Service limitations and other obstacles
Because retail clinics and urgent cares are primarily staffed by nurse practitioners and have limited equipment on-site, these facilities are occasionally forced to turn away those seeking care. Although Ms Stoimenoff noted that only one in 50 patients visiting an urgent care is redirected to the emergency department (ED), Dr Morrow argued that reduced capacity and expertise remain a “big limitation” for both settings.
“[Retail clinics] are not going to take care of most lacerations unless you go to an urgent care center, and even there there’s a high variability of what they’ll actually take care of,” he said. “They’re a mid-level provider, so they’re not going to make complex diagnoses. They’ll send you back to your primary care or a specialist to get that.”
Cooperation between some walk-in clinics and physician practices can also be limited by poor communication, Dr Morrow continued, particularly when dealing with patient data transfers.
“If I’m a physician with Walgreens’ clinic right next door, I have no idea what’s going on there unless they somehow integrate with me, and that’s probably going to be a piece of paper they mail me,” he said. “They may have other programs in place that may integrate, but the reality is that they don’t have very good ones, in most cases.”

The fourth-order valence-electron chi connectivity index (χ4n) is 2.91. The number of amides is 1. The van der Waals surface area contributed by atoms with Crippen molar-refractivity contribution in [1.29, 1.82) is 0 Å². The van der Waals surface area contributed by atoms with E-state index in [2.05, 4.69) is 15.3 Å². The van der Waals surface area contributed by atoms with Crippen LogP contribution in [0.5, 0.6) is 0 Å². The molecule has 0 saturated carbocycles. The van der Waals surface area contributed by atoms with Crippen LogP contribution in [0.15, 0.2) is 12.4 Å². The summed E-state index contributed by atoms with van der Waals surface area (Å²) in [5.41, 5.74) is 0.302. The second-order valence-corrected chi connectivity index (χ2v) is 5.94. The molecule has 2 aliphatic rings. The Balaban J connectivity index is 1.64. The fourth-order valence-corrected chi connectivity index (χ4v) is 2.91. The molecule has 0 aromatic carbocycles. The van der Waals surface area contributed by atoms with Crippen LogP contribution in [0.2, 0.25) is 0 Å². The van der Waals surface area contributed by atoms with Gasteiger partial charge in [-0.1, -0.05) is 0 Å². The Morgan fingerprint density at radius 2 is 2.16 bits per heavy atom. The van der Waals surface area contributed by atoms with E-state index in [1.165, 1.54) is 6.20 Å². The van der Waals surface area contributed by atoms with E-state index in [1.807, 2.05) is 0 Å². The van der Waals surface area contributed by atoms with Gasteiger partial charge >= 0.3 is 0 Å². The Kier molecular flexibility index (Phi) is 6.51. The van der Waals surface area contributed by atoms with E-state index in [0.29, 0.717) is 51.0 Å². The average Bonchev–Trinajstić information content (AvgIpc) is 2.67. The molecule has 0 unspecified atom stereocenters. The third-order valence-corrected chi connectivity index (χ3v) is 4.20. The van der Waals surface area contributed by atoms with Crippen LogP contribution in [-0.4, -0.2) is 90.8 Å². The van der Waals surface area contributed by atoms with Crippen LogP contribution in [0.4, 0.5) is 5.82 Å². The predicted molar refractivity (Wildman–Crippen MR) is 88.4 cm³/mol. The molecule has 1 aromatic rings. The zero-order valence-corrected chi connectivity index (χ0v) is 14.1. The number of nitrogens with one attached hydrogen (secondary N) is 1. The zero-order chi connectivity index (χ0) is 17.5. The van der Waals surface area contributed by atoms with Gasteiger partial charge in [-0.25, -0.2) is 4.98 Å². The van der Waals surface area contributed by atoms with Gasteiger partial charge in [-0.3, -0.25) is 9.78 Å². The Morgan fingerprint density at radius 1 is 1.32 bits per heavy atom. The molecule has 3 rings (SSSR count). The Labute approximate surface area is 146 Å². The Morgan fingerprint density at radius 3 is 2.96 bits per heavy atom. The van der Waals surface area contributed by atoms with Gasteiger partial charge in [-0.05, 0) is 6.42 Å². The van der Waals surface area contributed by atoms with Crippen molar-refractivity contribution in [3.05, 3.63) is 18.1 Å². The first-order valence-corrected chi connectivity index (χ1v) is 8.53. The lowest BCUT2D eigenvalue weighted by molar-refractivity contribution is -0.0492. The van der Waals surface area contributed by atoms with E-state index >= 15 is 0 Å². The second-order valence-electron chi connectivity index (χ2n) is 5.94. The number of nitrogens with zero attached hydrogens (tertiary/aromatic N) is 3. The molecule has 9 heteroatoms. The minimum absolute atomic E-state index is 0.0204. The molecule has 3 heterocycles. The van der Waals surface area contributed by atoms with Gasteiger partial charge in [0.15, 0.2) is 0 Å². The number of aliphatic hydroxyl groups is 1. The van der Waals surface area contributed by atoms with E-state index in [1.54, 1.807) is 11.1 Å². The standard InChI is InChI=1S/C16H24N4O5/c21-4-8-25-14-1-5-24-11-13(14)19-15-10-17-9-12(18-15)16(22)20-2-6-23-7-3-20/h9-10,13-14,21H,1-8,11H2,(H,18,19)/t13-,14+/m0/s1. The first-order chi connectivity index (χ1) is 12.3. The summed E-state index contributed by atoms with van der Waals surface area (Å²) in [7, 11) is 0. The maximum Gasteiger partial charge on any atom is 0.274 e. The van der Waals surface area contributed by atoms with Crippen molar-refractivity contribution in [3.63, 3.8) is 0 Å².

Some experts have also raised concerns over retail and walk-in clinics’ impact on patient access and expenses. In a 2013 article published in the Harvard Business Review, Jason Hwang, MD, MBA, chief medical officer at Icebreaker Health, and Ateev Mehrotra, MD, associate professor in the department of health care policy at Harvard Medical School, wrote that due to “antiquated payment models,” the convenience of retail clinics has passed over by poorer demographics “who paradoxically continue to rely on costlier sources of care such as EDs.” More recently, an analysis of insurance claims data published by Dr Mehrotra and colleagues earlier this year found that 58% of retail clinic patients with low-acuity conditions would not have sought care if not for the availability of convenient treatment, and by doing so increased their annual medical spending for such conditions by 21%.
“These findings suggest retail clinics do not trim medical spending, but instead may drive it up modestly because they encourage people to use more medical services,” Dr Mehrotra stated in a press release. “If the goal is to lower costs, then encouraging use of retail clinics may not be a successful strategy.”